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The Digital Election
The 2020 campaign is happening online. Trump has recreated the appeal of his rallies on the “Trump 2020” app, which highlights programming from right-leaning news organizations. His team also hosts nightly webcasts on Facebook and Twitter. Trump’s outlandishness and media dominance favor him in a virtual campaign over Biden, who is campaigning from his Delaware basement while building his online presence. Biden is holding meetings and fundraisers over Zoom, hosting roundtables with governors that address the pandemic, doing local newscasts in swing states and collaborating on Instagram with activists such as Megan Rapinoe. But Biden’s videos lack the snazzy production value and massive following of Trump’s livecasts, NPR reports. Trump is outspending Biden on Facebook two to one, and his campaign videos have far outpaced Biden’s.
Amazon’s Audio Play
Amazon’s Audible is making a push into podcasts. The audiobook company has been meeting with talent agencies and producers with an eye toward acquiring new projects, dubbed “Audible Originals,” Bloomberg reports. Audible is preparing to outspend Spotify to expand its podcast library, offering between a few hundred thousand to a few million dollars for shows from talent such as Tiffany Haddish and Kevin Hart. “People aren’t listening to podcasts on Audible, and Amazon wants them to,” said Donald Albright, CEO of podcast company Tenderfoot TV. Audible may offer podcasts for free so people who don’t subscribe to the $14.95 monthly service can still listen. Meanwhile, Amazon Music is also ramping up its investment in podcasts, creating a potentially duplicative offer.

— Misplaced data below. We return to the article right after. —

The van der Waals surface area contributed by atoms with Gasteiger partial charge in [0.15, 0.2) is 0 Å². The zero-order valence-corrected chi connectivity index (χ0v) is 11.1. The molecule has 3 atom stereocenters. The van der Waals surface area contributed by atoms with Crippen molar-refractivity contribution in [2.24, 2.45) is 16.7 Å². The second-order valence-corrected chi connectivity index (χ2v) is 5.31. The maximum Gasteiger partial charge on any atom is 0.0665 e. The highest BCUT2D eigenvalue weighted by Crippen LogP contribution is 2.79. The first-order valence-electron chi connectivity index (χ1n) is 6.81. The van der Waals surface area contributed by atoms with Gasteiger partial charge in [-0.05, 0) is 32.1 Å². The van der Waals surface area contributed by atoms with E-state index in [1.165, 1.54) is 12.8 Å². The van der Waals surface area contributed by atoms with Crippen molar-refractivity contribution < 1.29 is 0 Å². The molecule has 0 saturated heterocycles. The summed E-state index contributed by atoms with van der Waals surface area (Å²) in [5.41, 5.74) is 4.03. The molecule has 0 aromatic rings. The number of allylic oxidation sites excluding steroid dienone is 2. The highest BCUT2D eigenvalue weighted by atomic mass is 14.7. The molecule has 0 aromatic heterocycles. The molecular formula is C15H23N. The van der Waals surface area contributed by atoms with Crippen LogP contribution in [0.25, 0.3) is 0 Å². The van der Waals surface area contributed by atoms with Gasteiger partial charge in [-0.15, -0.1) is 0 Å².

Work From Home … Forever
Facebook recently laid out plans to reopen its offices, but is anticipating more remote work in the future. In a livestream, CEO Mark Zuckerberg said as many as half of Facebook’s 48,000 employees would work from home in the next decade. The company will start letting new senior engineers work remotely and allow employees with positive performance reviews to apply for permission to do so. But compensation will also be adjusted depending on where people live, as remote employees don’t have the same costs of living as those in New York or San Francisco, The New York Times reports. Twitter also recently said it will let its people work from home indefinitely.
But Wait, There’s More!
- Amazon Targets Fall For Prime Day – WSJ
- Ad Market Plummets 35% In April, Second Month Of Faltering Demand – MediaPost
- Dmexco, Ad Tech’s Big Bash, Lies In Coronavirus-Caused Limbo – Adweek
- Local Media Consortium Enters Partnership With Zeus – WaPo
- Volkswagen Of America’s Marketing VP Is Out After 9 Months – AdAge
- IBM Confirms Layoffs Are Happening, But Won’t Provide Details – TechCrunch
- Apple Reportedly Seeks Exec to Lead Original Podcasts – The Information
- Sundar Pichai Says Google Doesn’t Plan To Go Entirely Remote – Wired